There is a lot of interest from food processors, restaurants, and grocery stores to learn as much as possible about plant-based meat and 'Clean Meat' so that they won't miss out on the business opportunity to capitalise on this dietary shift. These companies are interested in understanding the landscape of companies already making plant-based meat, dairy, seafood, and egg products as well as learning about the research that has been done on the naming and marketing of these products to increase their sales. There is a major shift happening as people adopt 'flexitarian' diets more than ever before. We're seeing in research studies from Mintel and Nielsen that plant-based meats are largely being eaten by people who also eat animal proteins, rather than as a choice purely for vegetarians and vegans. There is enormous opportunity for restaurants and food companies to capitalise on this dietary shift by offering protein-rich plant-based entrées and products.

Currently, the benefits of eating plant-based alternatives is frequently highlighted in the media. Have you experienced an increase in requests for 'meat innovative' products by supermarkets, restaurants and/or start-up companies? How do they plan to increase plant-based food options?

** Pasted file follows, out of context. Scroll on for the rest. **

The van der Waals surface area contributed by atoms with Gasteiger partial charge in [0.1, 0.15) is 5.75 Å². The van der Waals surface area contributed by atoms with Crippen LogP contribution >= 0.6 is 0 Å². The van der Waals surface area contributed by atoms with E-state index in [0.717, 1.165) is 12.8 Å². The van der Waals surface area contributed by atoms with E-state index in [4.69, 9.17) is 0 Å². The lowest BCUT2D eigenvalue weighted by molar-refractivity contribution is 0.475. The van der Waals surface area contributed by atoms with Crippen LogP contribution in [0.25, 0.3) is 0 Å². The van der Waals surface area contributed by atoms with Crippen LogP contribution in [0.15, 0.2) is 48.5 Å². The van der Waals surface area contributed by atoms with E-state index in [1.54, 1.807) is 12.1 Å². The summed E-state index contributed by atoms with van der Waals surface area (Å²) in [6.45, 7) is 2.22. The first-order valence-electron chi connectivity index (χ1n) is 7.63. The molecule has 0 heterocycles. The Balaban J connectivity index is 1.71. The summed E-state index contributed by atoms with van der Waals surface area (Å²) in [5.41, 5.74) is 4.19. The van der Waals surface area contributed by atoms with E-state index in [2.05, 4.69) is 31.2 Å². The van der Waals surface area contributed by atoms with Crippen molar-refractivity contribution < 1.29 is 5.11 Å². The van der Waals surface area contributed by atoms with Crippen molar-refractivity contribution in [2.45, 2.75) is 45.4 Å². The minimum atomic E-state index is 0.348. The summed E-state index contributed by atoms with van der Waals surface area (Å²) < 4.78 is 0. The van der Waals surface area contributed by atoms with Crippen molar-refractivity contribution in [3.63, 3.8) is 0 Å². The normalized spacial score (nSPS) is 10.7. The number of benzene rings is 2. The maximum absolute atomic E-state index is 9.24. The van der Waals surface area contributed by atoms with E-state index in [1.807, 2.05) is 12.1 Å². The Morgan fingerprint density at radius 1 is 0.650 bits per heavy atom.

Yes, plant-based eating is a hot topic! We have recently started outreach to the top 100 U.S. restaurant chains about adding more plant-based entrées to their menus. While this has resulted in some productive conversations, we feel that we are at the tip of the iceberg in regards to the opportunity that exists in working with restaurants to change their menus to match consumer demand for plant-based foods. There's been so much recent plant-based product innovation and we hope restaurants will start incorporating some of them into their menus. 

 What concerns or challenges do you usually face when talking to companies in the food business? 

Restaurants need to be convinced that the consumer demand for plant-based entrées is compelling enough to go through the expensive and time-consuming process of adding new menu items. With food processors, it’s not a question of if they’ll start creating plant-based products, but when and how. A company may decide that acquiring an existing manufacturer might be better than creating a product line from scratch. Furthermore, for more traditional food processing companies, there is the question of whether to launch new plant-based products (and eventually 'Clean Meat') under their brand or potentially a new one. There can be pros and cons to both.

Children are the future. Are catering services which provide food to schools, part of your clientele?  If so, what steps are taken by them to share more plant-based options?